More and more people are living on Earth. Yet while fewer and fewer children are being born in Germany, every woman in Afghanistan gives birth to 4.7 children on average. Where are population numbers rising and falling? Taking a look at our interactive world map provides some insight.
By the end of the century it is estimated there will be more than eleven billion people living in the world. Although it is expected that the global population will grow more slowly than before, we will still see the current 7.4 billion people in the world rising by roughly another third by 2050. There will be fewer people living in Europe than before, continued strong growth in the African population, while the number of people in Asia should peak in the course of this century.
Population trends are driven largely by the number of births. The average number of children per woman in Africa is more than double that of other global regions. This is compounded by increasing life expectancy. Someone born today can expect to live until almost 72 years of age based on the global average. But life expectancy at birth varies strongly, from less than 60 years in Sub-Saharan Africa to more than 80 years in the European Union.
The age profile is changing as a result: by 2050, the number of people over the age of 60 will double. It is not only industrialised countries that are growing older, but also emerging countries, especially in Asia and Latin America. Africa is the continent with the youngest population and therefore needs to take action regarding education, health care and economic prospects for its young people.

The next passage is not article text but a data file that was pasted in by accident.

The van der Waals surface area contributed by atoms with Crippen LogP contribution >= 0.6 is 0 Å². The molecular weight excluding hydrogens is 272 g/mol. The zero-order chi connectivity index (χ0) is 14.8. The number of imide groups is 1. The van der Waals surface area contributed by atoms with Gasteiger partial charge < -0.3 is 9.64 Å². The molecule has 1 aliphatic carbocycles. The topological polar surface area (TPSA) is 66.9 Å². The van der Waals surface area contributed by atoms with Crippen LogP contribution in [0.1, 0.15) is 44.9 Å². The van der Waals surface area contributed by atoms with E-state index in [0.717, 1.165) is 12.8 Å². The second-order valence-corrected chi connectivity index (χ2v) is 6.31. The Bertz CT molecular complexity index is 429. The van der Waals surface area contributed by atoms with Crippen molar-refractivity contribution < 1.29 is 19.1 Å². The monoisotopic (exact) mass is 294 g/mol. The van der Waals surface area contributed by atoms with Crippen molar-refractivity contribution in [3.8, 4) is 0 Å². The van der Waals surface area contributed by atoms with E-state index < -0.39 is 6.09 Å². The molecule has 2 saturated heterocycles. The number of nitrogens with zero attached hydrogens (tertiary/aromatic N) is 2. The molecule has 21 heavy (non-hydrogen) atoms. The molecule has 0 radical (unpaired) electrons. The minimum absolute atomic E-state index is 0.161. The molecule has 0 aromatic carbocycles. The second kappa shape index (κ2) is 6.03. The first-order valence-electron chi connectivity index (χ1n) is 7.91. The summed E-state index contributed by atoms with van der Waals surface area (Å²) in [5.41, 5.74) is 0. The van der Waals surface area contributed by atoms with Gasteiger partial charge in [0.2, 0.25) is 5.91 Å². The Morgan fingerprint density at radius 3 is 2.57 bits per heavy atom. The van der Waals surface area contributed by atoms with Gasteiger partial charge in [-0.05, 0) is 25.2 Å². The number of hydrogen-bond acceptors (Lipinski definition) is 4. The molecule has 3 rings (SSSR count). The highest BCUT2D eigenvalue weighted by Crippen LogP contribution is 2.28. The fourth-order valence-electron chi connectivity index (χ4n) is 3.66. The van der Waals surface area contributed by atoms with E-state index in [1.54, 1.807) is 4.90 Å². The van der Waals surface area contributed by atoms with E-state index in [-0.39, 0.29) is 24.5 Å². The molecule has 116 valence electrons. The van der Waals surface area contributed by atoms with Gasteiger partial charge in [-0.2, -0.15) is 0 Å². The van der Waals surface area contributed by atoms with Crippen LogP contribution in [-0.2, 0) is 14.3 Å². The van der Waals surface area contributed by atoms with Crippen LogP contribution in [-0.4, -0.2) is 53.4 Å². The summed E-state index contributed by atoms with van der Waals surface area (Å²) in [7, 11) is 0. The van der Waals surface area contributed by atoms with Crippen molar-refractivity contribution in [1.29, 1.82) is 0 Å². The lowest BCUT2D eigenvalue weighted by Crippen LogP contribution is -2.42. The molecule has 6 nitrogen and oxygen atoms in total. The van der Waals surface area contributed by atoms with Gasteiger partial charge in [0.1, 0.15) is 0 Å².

1,4 KinderDurchschnitt pro Frau, 2010
Quellen: World Development Indicators, The World Bank; UNCTADstat, eigene Berechnungen
Thus far, demographic developments have gone hand in hand with robust global economic growth; when average per capita income rose sharply, the number of those living in absolute poverty noticeably fell. However, the distribution of global prosperity remains very uneven, both between and within countries.
Debates on the winners and losers of globalisation also focus on this finding. “This is why we cannot ease up on our efforts, and we must ensure equal opportunities as well as participation in economic success,” warned Dr Jörg Zeuner in his position as Chief Economist of KfW before adding: “Ecological challenges will rise with the growth of the population, too.” Industrialised and emerging countries are the main perpetrators of greenhouse gas emissions. Global climate change and related damage, however, impact primarily on the poorest countries, which are least capable of adapting. Migration flows from rural areas to cities and the resulting urbanisation also need to be tackled. So there are lots of challenges to overcome.
Published on KfW Stories: Wednesday, 23 August 2017
Last updated: Tuesday, 30 April 2019